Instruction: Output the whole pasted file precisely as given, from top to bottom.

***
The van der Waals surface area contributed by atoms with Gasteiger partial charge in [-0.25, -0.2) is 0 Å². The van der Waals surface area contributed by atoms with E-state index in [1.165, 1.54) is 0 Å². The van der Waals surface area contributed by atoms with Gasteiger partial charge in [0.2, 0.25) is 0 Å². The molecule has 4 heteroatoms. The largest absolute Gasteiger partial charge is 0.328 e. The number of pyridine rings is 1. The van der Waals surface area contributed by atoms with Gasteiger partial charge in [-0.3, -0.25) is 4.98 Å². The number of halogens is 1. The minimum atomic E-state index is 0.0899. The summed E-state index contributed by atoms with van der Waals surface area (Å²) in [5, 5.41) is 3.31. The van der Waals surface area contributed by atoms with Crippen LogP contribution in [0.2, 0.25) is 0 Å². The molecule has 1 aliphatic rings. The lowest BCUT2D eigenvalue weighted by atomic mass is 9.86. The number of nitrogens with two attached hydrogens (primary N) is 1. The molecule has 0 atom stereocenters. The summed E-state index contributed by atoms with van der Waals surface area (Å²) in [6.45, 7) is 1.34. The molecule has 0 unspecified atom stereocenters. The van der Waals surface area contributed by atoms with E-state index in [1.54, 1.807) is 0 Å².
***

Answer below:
The van der Waals surface area contributed by atoms with Gasteiger partial charge in [-0.25, -0.2) is 0 Å². The van der Waals surface area contributed by atoms with E-state index in [1.165, 1.54) is 0 Å². The van der Waals surface area contributed by atoms with Gasteiger partial charge in [0.2, 0.25) is 0 Å². The molecule has 4 heteroatoms. The largest absolute Gasteiger partial charge is 0.328 e. The number of pyridine rings is 1. The van der Waals surface area contributed by atoms with Gasteiger partial charge in [-0.3, -0.25) is 4.98 Å². The number of halogens is 1. The minimum atomic E-state index is 0.0899. The summed E-state index contributed by atoms with van der Waals surface area (Å²) in [5, 5.41) is 3.31. The van der Waals surface area contributed by atoms with Crippen LogP contribution in [0.2, 0.25) is 0 Å². The molecule has 1 aliphatic rings. The lowest BCUT2D eigenvalue weighted by atomic mass is 9.86. The number of nitrogens with two attached hydrogens (primary N) is 1. The molecule has 0 atom stereocenters. The summed E-state index contributed by atoms with van der Waals surface area (Å²) in [6.45, 7) is 1.34. The molecule has 0 unspecified atom stereocenters. The van der Waals surface area contributed by atoms with E-state index in [1.54, 1.807) is 0 Å².